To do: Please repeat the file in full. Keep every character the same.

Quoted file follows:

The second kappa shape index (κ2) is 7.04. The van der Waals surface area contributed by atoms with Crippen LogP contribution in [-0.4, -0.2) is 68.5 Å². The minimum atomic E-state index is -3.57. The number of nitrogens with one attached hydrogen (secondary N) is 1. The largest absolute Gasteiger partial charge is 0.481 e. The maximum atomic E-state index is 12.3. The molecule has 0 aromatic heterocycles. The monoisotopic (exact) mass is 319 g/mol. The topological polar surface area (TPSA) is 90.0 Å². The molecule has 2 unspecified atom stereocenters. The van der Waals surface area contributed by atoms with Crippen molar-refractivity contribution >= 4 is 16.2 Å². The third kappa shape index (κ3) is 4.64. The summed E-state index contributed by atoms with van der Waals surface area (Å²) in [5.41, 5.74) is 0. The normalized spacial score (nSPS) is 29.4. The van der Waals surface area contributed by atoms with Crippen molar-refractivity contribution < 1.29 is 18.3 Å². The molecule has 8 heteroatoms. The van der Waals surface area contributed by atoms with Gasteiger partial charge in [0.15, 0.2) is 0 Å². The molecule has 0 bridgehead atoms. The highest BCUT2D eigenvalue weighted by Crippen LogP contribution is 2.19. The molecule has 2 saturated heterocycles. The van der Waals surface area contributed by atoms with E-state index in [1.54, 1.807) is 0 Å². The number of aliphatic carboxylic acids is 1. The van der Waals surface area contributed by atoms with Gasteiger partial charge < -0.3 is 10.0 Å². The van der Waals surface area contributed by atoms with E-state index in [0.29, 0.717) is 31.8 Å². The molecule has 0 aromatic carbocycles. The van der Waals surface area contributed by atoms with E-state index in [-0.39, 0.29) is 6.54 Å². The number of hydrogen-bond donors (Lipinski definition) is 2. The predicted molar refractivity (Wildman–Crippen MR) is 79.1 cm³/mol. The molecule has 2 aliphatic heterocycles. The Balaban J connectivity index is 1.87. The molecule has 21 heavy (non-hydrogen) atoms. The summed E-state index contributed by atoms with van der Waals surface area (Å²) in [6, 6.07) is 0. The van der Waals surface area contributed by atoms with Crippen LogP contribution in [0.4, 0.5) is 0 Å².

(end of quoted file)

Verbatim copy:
The second kappa shape index (κ2) is 7.04. The van der Waals surface area contributed by atoms with Crippen LogP contribution in [-0.4, -0.2) is 68.5 Å². The minimum atomic E-state index is -3.57. The number of nitrogens with one attached hydrogen (secondary N) is 1. The largest absolute Gasteiger partial charge is 0.481 e. The maximum atomic E-state index is 12.3. The molecule has 0 aromatic heterocycles. The monoisotopic (exact) mass is 319 g/mol. The topological polar surface area (TPSA) is 90.0 Å². The molecule has 2 unspecified atom stereocenters. The van der Waals surface area contributed by atoms with Crippen molar-refractivity contribution >= 4 is 16.2 Å². The third kappa shape index (κ3) is 4.64. The summed E-state index contributed by atoms with van der Waals surface area (Å²) in [5.41, 5.74) is 0. The normalized spacial score (nSPS) is 29.4. The van der Waals surface area contributed by atoms with Crippen molar-refractivity contribution < 1.29 is 18.3 Å². The molecule has 8 heteroatoms. The van der Waals surface area contributed by atoms with Gasteiger partial charge in [0.15, 0.2) is 0 Å². The molecule has 0 bridgehead atoms. The highest BCUT2D eigenvalue weighted by Crippen LogP contribution is 2.19. The molecule has 2 saturated heterocycles. The van der Waals surface area contributed by atoms with E-state index in [1.54, 1.807) is 0 Å². The number of aliphatic carboxylic acids is 1. The van der Waals surface area contributed by atoms with Gasteiger partial charge < -0.3 is 10.0 Å². The van der Waals surface area contributed by atoms with E-state index in [0.29, 0.717) is 31.8 Å². The molecule has 0 aromatic carbocycles. The van der Waals surface area contributed by atoms with E-state index in [-0.39, 0.29) is 6.54 Å². The number of hydrogen-bond donors (Lipinski definition) is 2. The predicted molar refractivity (Wildman–Crippen MR) is 79.1 cm³/mol. The molecule has 2 aliphatic heterocycles. The Balaban J connectivity index is 1.87. The molecule has 21 heavy (non-hydrogen) atoms. The summed E-state index contributed by atoms with van der Waals surface area (Å²) in [6, 6.07) is 0. The van der Waals surface area contributed by atoms with Crippen LogP contribution in [0.4, 0.5) is 0 Å².